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From army cook to bistro chef, he knows how to feed hungry people
By Leah A. Zeldes | Daily Herald Correspondent

Chef Jack Liang cooks traditional Sichuan cuisine and specialties from other Chinese regions at Asian Bistro in Arlington Heights.


Daniel White | Staff Photographer

Chicken Wrapped in Lettuce Leaves


Daniel White | Staff Photographer

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Published: 8/27/2008 12:07 AM

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Jack Liang first started cooking in the Taiwanese army. The chef-owner of Asian Bistro in Arlington Heights grew up in Taiwan, and learned Sichuan cooking from his mother and grandfather, who came from the Chinese province.

His family emigrated to the U.S. while he was doing his required military service, and he followed after his discharge. At first, Liang worked as a salesman in Ohio, and then started working in restaurants.

Liang and his family ran Whey Chai restaurant in Racine, Wis., from 1993 to 2004, before opening Asian Bistro in 2004. The restaurant specializes in Sichuan cuisine, with some dishes from elsewhere in China and Taiwan, as well as Thailand and Vietnam.

Liang spoke with some interpretation from his sister, M.J. Hohl. He and his wife, Angel, who also works at Asian Bistro, and their 7-year-old son, Kaile, live in Rolling Meadows.

What led you to become a chef? I started cooking in the army. The army's not like family style. It's not fancy - it's only to feed people that are hungry.

When I came here, I worked for somebody else to get experience. I had to learn how to use a deep fryer.

Chefs make people happy; I like to see people happy.

Why Sichuan food? Our grandparents came from Sichuan province in China. My mom, she's from Sichuan. And my wife is, too. My grandfather, he was a very good cook. I just loved the food he cooked. I couldn't cook exactly the same taste he did.

What's the difference between the Sichuan and Taiwanese cuisines? Sichuan food is hot, spicy. In Taiwan, the food we eat is lighter, and it's more seafood, because it's all surrounded by water.

Do you cook traditional fare or make up new dishes? Mostly, it's traditional. We do change things sometimes depending on the customer.

Do you have trouble getting the ingredients? Today, we are here in Chicago and I can find most ingredients. But when I was in Wisconsin, I couldn't find anything.

What brought you to the Chicago area? In Wisconsin, we never saw any Asian people. They thought we were Japanese. They thought all Asians were the same thing. Here, more people like Sichuan food. They like spicy food.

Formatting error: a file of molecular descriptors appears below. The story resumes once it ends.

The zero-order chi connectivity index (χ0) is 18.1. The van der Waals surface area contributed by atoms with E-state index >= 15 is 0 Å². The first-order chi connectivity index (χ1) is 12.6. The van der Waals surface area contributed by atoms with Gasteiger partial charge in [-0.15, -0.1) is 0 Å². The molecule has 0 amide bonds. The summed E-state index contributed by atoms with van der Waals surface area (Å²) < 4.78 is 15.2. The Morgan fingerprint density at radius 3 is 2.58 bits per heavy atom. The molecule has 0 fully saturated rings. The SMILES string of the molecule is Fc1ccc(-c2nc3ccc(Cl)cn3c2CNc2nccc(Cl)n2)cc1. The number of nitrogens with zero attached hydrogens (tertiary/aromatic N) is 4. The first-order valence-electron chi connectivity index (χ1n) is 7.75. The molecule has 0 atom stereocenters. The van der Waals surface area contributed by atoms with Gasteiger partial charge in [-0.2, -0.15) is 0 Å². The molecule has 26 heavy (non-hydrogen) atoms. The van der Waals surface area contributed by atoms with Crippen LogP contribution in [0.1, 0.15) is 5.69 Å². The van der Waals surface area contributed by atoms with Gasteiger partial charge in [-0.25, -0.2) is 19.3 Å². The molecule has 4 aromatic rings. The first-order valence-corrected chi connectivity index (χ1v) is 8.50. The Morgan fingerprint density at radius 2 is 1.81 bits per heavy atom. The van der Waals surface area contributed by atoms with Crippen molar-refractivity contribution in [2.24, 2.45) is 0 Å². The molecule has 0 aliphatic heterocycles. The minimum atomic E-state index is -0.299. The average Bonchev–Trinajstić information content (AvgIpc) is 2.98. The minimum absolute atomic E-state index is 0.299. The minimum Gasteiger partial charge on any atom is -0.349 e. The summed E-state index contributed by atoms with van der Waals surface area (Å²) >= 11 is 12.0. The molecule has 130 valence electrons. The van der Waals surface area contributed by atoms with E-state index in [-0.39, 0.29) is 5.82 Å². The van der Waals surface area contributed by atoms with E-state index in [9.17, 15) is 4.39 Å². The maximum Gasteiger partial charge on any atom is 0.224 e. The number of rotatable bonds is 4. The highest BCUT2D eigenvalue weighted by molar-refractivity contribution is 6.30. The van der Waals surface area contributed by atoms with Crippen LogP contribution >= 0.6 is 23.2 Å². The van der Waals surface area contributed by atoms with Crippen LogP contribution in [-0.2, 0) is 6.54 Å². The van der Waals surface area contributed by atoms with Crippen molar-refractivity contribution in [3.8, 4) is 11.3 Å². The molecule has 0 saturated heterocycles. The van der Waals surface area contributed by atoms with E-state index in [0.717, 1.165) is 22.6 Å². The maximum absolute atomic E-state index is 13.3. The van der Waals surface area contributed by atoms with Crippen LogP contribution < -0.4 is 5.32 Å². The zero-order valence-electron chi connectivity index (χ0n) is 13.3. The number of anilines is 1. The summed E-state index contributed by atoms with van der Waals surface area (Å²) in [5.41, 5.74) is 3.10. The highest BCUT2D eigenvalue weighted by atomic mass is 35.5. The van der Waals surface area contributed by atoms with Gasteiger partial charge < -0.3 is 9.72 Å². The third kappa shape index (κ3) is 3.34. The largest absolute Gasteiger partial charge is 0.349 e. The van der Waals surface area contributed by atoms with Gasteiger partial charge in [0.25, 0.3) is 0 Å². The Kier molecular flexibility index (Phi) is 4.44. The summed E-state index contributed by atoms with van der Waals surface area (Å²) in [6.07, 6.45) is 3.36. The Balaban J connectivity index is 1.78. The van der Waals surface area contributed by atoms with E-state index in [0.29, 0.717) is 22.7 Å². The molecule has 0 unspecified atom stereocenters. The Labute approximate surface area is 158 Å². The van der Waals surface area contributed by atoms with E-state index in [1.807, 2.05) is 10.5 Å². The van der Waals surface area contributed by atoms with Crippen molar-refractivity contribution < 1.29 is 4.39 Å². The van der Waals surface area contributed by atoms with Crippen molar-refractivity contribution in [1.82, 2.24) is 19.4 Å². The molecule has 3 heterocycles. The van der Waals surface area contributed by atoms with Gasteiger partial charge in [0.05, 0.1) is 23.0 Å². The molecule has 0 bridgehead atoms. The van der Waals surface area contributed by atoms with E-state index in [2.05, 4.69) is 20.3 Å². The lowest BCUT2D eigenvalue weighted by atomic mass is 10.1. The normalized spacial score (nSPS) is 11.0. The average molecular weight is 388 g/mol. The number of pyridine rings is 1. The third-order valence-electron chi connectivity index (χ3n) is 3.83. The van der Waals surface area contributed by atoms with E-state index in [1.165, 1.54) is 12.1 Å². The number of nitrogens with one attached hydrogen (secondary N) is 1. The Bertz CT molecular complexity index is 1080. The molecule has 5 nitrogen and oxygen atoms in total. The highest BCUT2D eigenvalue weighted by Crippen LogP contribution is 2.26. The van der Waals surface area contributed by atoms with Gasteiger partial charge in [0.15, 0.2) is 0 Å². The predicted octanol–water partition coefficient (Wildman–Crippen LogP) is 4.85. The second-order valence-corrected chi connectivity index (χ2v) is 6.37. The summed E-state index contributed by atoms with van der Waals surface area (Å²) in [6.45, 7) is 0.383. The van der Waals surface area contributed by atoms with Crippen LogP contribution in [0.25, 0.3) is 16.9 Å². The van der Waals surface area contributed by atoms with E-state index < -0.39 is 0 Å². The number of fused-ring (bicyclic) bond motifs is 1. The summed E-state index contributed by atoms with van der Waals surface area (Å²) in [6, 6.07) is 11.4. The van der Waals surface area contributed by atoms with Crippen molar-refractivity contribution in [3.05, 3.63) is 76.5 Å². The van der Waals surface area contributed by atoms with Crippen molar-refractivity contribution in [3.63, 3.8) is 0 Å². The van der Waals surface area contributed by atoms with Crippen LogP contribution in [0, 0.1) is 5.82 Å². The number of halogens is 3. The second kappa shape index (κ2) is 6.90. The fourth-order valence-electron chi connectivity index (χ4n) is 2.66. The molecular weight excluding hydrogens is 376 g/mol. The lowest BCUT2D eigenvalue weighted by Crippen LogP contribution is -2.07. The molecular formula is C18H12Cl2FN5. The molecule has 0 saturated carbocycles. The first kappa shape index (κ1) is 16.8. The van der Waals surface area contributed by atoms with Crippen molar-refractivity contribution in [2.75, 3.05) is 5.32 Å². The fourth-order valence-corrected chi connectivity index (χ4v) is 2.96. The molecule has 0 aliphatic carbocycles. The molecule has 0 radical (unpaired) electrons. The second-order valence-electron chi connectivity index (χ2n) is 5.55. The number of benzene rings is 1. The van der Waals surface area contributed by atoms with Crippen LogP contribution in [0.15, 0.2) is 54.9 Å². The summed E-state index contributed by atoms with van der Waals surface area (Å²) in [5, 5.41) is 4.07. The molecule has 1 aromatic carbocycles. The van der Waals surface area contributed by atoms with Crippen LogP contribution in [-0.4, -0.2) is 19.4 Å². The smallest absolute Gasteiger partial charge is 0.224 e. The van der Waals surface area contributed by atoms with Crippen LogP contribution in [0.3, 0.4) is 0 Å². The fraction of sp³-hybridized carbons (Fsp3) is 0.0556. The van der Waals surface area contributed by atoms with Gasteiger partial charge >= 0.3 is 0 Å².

Why did you come to the United States? America is a free country. It's paradise. My country is so small. The pollution is so bad. You take off your glasses and it's like you have a suntan. In my country, we say, "In America, the moon is bigger." Because you don't have pollution.

What do you like to do in your spare time? I'm teaching my son to fish. I like to fish in the Fox River. White bass is my favorite. White bass, perch, crappie. I go ice fishing, everything.

Do you eat your catch or are you worried about pollution? I eat most of what I catch. You die, you die. Don't worry. Just enjoy life.

Is there anything about you that might surprise people? My marriage was arranged. My aunt and her aunt, they fixed it up. I went there and we got married. You have to take a picture together and get a blood test. Then we had to do the paperwork to bring her here. I came back to the U.S. I went back to see her once. She had the baby all by herself in China.

When my wife first came here, I felt weird. I had somebody I had to account to.

Tell us about this recipe: Chicken wrapped in lettuce leaves. This isn't a Sichuan recipe. I don't where it comes from - it's probably Cantonese or Mandarin - but it's easy to make at home. A lot of the Sichuan dishes I make use ingredients that are hard to find, even in Chinatown, especially if you can't read the labels. We use everything imported from China. Sometimes I order, and they say, "You have to wait. The ship is coming."

Try this at home or at Asian Bistro, Arlington Towne Square, 65 W. Golf Road, Arlington Heights. (847) 439-5888,

• To recommend a chef to be profiled, write food@

Chicken wrapped in lettuce leaves

½ egg yolk

1 tablespoon rice wine

½ teaspoon cornstarch

6 ounces chicken breast, finely chopped

3 tablespoons cooking oil, divided

Salt to taste

2 dried black mushrooms, soaked in water till soft, drained and finely chopped

2 tablespoons finely chopped bamboo shoots

2 cloves garlic, chopped

Ground white pepper to taste

1 teaspoon Asian roasted sesame oil

1 tablespoon white wine

Rice noodles, deep-fried till crisp and drained

Lettuce leaves (any kind, best if in a half round shape), washed and dried

Whisk together the egg yolk, wine and cornstarch and combine with the chopped chicken.

Heat 2 tablespoons oil in a wok or saute pan over medium-high heat. Stir-fry the chicken until thoroughly cooked; add salt to taste. Remove from the pan with a slotted spoon and set aside.

Add the mushrooms to the same pan, stir-frying until you can smell their aroma; then add the bamboo shoots and salt to taste. Cook a few minutes more and then remove from the pan.

Heat the remaining tablespoon of oil and stir-fry the garlic just until fragrant. Do not cook the garlic too long; it'll turn black. Return the chicken mixture to the pan and stir-fry together. Add white pepper to taste, splash in sesame oil and white wine, then just couple more stirs and take out immediately. Place on a serving plate or bowl and mix in the deep-fried rice noodles.

Let your guests serve themselves by spooning onto the lettuce and rolling up.

Serves two to four as an appetizer; one as an entree.

Chef Jack Liang, Asian Bistro, Arlington Heights